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Keep On Weeding

Maybe Labor Day marked the unofficial beginning of the fall season, but nobody told weeds that. These strong, adventitious plants seize upon the shoulder season to thrive and make sure they’ve provided ample opportunity for the next generation to do the same.

As adventitious plants, weeds make sure they fill up any bare spot in your lawn or planting beds. If you fell behind in your weeding during the spring and summer season, weeds may already have a foothold. This makes your job tougher in the fall. Besides having to rid your landscape of these unwanted plants, you also must rid your yard of the seeds they’ve dropped in preparation for winter.

You may want to sit back and assume that the winter will kill the weeds, no matter how strong they look. You’d be right. Before succumbing to winter’s blasts, though, those strong weeds dropped strong seeds that’ll lie dormant in the soil until next spring. Then they’ll pop up early in spring when other plants are still enjoying their winter dormancy. They’ll be able to flower and get established without competition from other plants.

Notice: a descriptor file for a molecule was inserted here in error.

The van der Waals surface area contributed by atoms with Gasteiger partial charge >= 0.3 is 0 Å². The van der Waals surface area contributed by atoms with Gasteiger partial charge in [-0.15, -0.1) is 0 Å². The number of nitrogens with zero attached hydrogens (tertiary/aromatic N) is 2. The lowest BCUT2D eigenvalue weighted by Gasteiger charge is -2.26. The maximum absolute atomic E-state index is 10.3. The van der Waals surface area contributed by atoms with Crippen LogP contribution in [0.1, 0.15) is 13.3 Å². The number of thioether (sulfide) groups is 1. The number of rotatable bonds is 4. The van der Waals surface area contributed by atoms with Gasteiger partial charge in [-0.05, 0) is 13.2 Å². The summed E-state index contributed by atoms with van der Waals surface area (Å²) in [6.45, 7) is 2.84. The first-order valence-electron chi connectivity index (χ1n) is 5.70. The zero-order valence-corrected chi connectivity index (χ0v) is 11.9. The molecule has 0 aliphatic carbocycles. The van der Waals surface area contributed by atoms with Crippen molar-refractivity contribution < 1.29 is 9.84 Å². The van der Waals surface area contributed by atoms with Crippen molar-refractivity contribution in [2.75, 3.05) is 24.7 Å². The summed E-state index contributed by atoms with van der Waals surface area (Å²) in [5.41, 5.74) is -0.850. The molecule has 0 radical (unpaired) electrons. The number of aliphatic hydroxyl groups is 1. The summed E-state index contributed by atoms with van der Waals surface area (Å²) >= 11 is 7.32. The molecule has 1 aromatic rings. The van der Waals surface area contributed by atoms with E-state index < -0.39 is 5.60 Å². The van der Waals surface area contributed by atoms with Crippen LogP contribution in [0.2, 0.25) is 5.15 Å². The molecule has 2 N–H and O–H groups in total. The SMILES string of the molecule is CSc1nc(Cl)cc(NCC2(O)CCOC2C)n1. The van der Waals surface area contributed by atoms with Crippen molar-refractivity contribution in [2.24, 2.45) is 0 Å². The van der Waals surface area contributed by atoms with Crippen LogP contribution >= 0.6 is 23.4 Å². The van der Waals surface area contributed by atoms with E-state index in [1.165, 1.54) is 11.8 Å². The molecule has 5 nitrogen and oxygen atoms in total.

These ideal conditions will allow the weeds to grow strong before the good plants wake up. Some even flower early and drop their seeds before anything else. As a result, strong, hardy weeds produce several generations a year. A weed may just be a plant growing where it wasn’t planted but where they grow seems to be to their liking because the do tend to thrive.

The best way I’ve found to fight weeds is to use everything in your arsenal. Start by spot treating the weeds with a broadleaf weed killer with both pre-emergent and post-emergent compounds. The post-emergent will kill the weeds that you see while the pre-emergent will prevent the seeds they’ve dropped from germinating.

The method I just described isn’t a one-and-done. You’ll have to keep after it. Weeds are persistent. If you want to take some aggression out, you might consider applying a pre-emergent to prevent seeds from germinating and pulling the weeds by hand.

The herbicide you select should be labeled for broadleaf weeds. A non-selective herbicide will kill all plants. Your lawn should be safe if you apply a broadleaf weed killer, but you will have to be extra careful applying it to weeds in a planting bed. The material can’t tell the difference between a weed and a desirable plant.

If you would like to leave the whole process to the pros, our lawn care professionals would be happy to make the application for you. Weed control is part of our lawn care programs but we can also provide a la carte service.

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